The Measurement is People

11 Sep 2020

Blog, Economic Development, Letter from the CEO

The conversation was with a senior executive. Her topic was obstacles to hiring. Her summary was compact and incisive: “Housing, childcare, and air travel, those are the reasons I lose people.”


Here at the Corridor, we hear about these issues regularly, but this was the first time someone had tumbled them into a single sentence for me and stated so emphatically their importance. It was jarring, and it made clear the challenge. No, not to provide housing, childcare, and air travel, but to shift attention and effort from jobs, jobs, jobs to continuous community improvement.


New technologies and a connected global economy mean jobs can go anywhere. Add in four decades of tax cuts and liberalized labor laws that have leveled the cost of business from state to state (a few self-aggrandizing coastal cities excepting) and the old industrial park/tax breaks/cheap labor model of economic development is sliding toward irrelevance.


Our region is notable for thinking more broadly; the dual emphasis in our four counties on entrepreneurship and business retention signals that leaders here were never going to rely on outsiders to keep the economy growing. Yet today we are in a competition for the all-important business asset—people. Where the people go, the jobs will follow.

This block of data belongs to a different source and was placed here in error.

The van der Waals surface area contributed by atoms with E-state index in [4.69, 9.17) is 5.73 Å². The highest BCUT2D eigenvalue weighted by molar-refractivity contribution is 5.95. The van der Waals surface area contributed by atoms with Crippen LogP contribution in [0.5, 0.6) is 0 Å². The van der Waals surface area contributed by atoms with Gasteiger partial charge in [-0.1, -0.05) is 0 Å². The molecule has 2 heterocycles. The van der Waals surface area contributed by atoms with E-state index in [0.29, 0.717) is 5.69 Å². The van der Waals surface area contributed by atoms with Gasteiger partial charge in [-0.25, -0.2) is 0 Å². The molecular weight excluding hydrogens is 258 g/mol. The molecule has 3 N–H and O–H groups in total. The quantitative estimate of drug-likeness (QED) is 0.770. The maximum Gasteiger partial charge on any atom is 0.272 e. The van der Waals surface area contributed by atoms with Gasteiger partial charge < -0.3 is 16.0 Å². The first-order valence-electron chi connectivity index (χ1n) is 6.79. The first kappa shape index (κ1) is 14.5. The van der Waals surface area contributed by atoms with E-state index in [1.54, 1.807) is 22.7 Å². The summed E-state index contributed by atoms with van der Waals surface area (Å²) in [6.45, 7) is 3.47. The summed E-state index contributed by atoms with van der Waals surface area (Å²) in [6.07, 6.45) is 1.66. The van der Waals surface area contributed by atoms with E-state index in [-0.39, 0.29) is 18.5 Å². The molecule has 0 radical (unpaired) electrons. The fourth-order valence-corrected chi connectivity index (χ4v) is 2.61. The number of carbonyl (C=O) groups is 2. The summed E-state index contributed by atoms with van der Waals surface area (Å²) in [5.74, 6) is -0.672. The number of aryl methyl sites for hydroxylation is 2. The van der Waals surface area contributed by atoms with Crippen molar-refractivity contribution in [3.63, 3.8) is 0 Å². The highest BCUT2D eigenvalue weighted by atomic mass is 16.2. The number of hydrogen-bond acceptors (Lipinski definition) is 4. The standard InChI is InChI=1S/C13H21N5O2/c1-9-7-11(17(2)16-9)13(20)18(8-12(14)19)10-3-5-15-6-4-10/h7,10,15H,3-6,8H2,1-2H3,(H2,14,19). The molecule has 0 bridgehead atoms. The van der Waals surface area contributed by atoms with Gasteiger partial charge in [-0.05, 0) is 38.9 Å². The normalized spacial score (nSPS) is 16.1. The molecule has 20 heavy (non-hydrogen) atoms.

Thus it is exciting to see community-based coalitions springing up across the region to address a host of needs, from the aforementioned housing, childcare, and air travel to retail development, trails and parks, and beautification. The Corridor is occasionally a convenor but more often simply a willing participant in these groups. Other organizations are specialized, we are generalists skilled most at building teams, setting visions and celebrating progress.


If someone were to ask me whether securing daily commercial flights out of Spencer, building a fitness and recreational facility in Storm Lake, or improving the aesthetics of the Arnolds Park-to-Okoboji bridge are economic development, I would tell them that they are community development.


And in this era when the only measurement that matters is people, community development is economic development.